Of course there were times he did eat something vaguely healthy. At my Mums for example. Or my mother-in-laws. Or with my Dad. Or basically anywhere except at home. So he would scarf down a full portion of chicken supreme, or a Heinz jar, or three of Granda’s saugsages, and them come home filled for several days, full of energy from a proper meal, energy to be used to resist every piece of sustenance that we could provide him with. Very occasionally, hunger got the better of him and he would eat something here. He would latch onto something he found in the cupboard, or on our plate, and eat the whole thing and I would rejoice. “He ate! He ate! Quick! To Asda! Buy every single babybel they have! We’ve cracked it” Of course these items were immediately shunned and the logic of “but you loved it yesterday” scorned as more toast was rolled out. I think for this year and a half he pretty much survived by filling up at relatives houses and tided himself over on toast until the next time he could let his guard down. Oh, yeah, and he’d guzzle bottle after bottle of milk allllll night long too. That was another perk.
Out and about, eating….bread
Ok, so I paint a bleak picture. Maybe you think this is an extreme case and ok Sandy is quite a strong willed child, but as much as I got so down-heartened seeing other children his age tucking into lasagne and filled sandwiches and bloody vegetable sticks, I know that even from my circle of friends we were not alone. Fussy eating a la Sandy was common and just as extreme and I took solace in that. And suddenly all the parents joyously watching their littles tucking into plates of chips and tomato sauce in restaurants made sense, because last summer I was that same parent, instagramming a picture of sandy in ad-lib with a fist full of fries and a ketchup moustache captioning “OMG HE ACTUALLY ATE SOMETHING!!!!!”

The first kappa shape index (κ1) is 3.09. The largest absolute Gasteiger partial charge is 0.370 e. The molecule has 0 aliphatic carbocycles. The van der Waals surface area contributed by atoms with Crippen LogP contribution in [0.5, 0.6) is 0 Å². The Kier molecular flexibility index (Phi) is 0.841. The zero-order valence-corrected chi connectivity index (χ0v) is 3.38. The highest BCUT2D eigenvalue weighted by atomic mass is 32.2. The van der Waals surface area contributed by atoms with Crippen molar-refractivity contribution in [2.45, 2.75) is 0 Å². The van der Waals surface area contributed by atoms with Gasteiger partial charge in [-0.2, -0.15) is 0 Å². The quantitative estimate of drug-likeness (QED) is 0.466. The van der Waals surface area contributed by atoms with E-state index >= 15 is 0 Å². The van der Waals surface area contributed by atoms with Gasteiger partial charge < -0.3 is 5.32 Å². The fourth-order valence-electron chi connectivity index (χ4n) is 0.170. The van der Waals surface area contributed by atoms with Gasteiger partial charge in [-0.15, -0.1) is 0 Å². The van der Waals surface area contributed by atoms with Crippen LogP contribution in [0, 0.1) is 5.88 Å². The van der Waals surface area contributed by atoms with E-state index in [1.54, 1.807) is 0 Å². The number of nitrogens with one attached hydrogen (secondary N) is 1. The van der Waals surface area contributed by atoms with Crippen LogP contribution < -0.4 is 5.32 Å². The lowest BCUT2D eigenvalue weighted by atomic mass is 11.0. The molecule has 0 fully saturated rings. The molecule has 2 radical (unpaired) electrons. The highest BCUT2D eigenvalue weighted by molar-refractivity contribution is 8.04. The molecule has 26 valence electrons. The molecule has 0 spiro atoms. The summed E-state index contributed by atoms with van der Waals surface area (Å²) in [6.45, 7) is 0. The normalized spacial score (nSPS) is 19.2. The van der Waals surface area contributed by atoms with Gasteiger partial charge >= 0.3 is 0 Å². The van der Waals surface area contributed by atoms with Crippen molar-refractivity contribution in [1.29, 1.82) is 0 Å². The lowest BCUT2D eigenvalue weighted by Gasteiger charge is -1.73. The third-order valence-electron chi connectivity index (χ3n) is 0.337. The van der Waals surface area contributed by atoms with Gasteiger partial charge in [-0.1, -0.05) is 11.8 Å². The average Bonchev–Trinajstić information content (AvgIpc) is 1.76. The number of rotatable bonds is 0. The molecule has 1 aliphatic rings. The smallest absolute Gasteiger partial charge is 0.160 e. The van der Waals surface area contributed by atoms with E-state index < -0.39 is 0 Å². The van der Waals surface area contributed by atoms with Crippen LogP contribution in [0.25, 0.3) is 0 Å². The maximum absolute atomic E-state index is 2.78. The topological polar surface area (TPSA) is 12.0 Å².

And now for the happy turnaround. You knew it was coming, I mean, otherwise this post is just one big downer and provides no hope for anyone reading it who is going through the same. I’ve wanted to type this for so long but I’ve held off because I knew he couldn’t not eat forever, he had to improve, and he did. It was around Christmas time, when he was 28 months roughly, when he started to try a few new things. I don’t know what it was. I have suspicions that his sister’s weaning helped – seeing her trying things. I also think the constructive eating digger shaped cutlery and plates with the snowman (his obsession) on were positive. Perhaps giving him his own big boy seat at the table was useful too. But to be honest – and I know this is so not what anyone wants to hear – I think the main thing that aided it was time. Time and patience. That is to say, he came to it on his own terms, which further backs up my belief that it was a control issue. It started with those chips, and though he failed to repeat the performance the next day, he did start to try things more. He sat at the table with us – having chosen to join us, not having been placed there – and he played with the food we offered. He licked it and declined it and we said “good try” and brought his toast. And gradually – oh so gradually – he began to actually ingest it. He became attracted to certain concepts. Dipping, for example, and sauce became a regular feature of his meals. Pasta and sauce where he squirts it from the bottle himself. Square sausage in a roll, because Pa gets it at the café. His breakfast heated in the microwave, where he can press the buttons to “make the numbers dance”.
Eating his burger and chips
I now have a son who eats. Not the way I would ideally want, but I feel that will come… that adventurousness. He eats a more balanced diet and I enjoy making his little lunches to send him off to his Gran’s with. He isn’t suspicious and we accept when he declines. Last night we were at Frankie and Benny’s and I was so happy to see him eating his burger and bun and chips and marvel at the big dent he made in the meal. So we are ordering from the Kids menu right enough – much to the disdain of my former self – but it’s a good thing. I feel like an idiot for not realising all those awful parents in my past were just clinging on for bare life. There was light at the end of the tunnel and there is so much more to come for my boy. All I can advocate is time, patience, understanding and never forcing the issue, and hopefully the issue will resolve itself in the end.